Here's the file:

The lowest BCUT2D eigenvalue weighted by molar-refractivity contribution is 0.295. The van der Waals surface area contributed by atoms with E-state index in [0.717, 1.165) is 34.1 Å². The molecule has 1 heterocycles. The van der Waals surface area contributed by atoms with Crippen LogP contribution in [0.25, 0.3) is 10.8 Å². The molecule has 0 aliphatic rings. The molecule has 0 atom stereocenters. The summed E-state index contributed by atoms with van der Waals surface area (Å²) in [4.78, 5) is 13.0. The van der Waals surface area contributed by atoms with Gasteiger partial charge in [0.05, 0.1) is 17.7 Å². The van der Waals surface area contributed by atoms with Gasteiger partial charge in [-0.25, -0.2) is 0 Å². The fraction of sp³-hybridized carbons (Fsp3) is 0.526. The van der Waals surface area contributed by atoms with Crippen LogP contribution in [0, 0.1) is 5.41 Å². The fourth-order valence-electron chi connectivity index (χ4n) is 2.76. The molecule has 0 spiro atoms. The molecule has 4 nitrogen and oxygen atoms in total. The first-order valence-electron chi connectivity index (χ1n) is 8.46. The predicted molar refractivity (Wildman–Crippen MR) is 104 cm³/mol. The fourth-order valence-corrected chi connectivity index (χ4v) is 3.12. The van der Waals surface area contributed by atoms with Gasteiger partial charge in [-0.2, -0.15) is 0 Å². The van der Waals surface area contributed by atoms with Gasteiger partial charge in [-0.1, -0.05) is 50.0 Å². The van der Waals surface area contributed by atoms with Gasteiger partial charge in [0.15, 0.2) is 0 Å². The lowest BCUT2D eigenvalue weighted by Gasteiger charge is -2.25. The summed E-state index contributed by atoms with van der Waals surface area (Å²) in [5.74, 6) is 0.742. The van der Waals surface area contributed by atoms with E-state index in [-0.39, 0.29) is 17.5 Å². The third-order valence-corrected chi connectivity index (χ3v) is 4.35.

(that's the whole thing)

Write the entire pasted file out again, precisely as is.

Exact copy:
The lowest BCUT2D eigenvalue weighted by molar-refractivity contribution is 0.295. The van der Waals surface area contributed by atoms with E-state index in [0.717, 1.165) is 34.1 Å². The molecule has 1 heterocycles. The van der Waals surface area contributed by atoms with Crippen LogP contribution in [0.25, 0.3) is 10.8 Å². The molecule has 0 aliphatic rings. The molecule has 0 atom stereocenters. The summed E-state index contributed by atoms with van der Waals surface area (Å²) in [4.78, 5) is 13.0. The van der Waals surface area contributed by atoms with Gasteiger partial charge in [0.05, 0.1) is 17.7 Å². The van der Waals surface area contributed by atoms with Gasteiger partial charge in [-0.25, -0.2) is 0 Å². The fraction of sp³-hybridized carbons (Fsp3) is 0.526. The van der Waals surface area contributed by atoms with Crippen LogP contribution in [0, 0.1) is 5.41 Å². The fourth-order valence-electron chi connectivity index (χ4n) is 2.76. The molecule has 0 spiro atoms. The molecule has 4 nitrogen and oxygen atoms in total. The first-order valence-electron chi connectivity index (χ1n) is 8.46. The predicted molar refractivity (Wildman–Crippen MR) is 104 cm³/mol. The fourth-order valence-corrected chi connectivity index (χ4v) is 3.12. The van der Waals surface area contributed by atoms with Gasteiger partial charge in [-0.2, -0.15) is 0 Å². The van der Waals surface area contributed by atoms with Gasteiger partial charge in [-0.1, -0.05) is 50.0 Å². The van der Waals surface area contributed by atoms with Gasteiger partial charge in [0.15, 0.2) is 0 Å². The lowest BCUT2D eigenvalue weighted by Gasteiger charge is -2.25. The summed E-state index contributed by atoms with van der Waals surface area (Å²) in [5.74, 6) is 0.742. The van der Waals surface area contributed by atoms with E-state index in [-0.39, 0.29) is 17.5 Å². The third-order valence-corrected chi connectivity index (χ3v) is 4.35.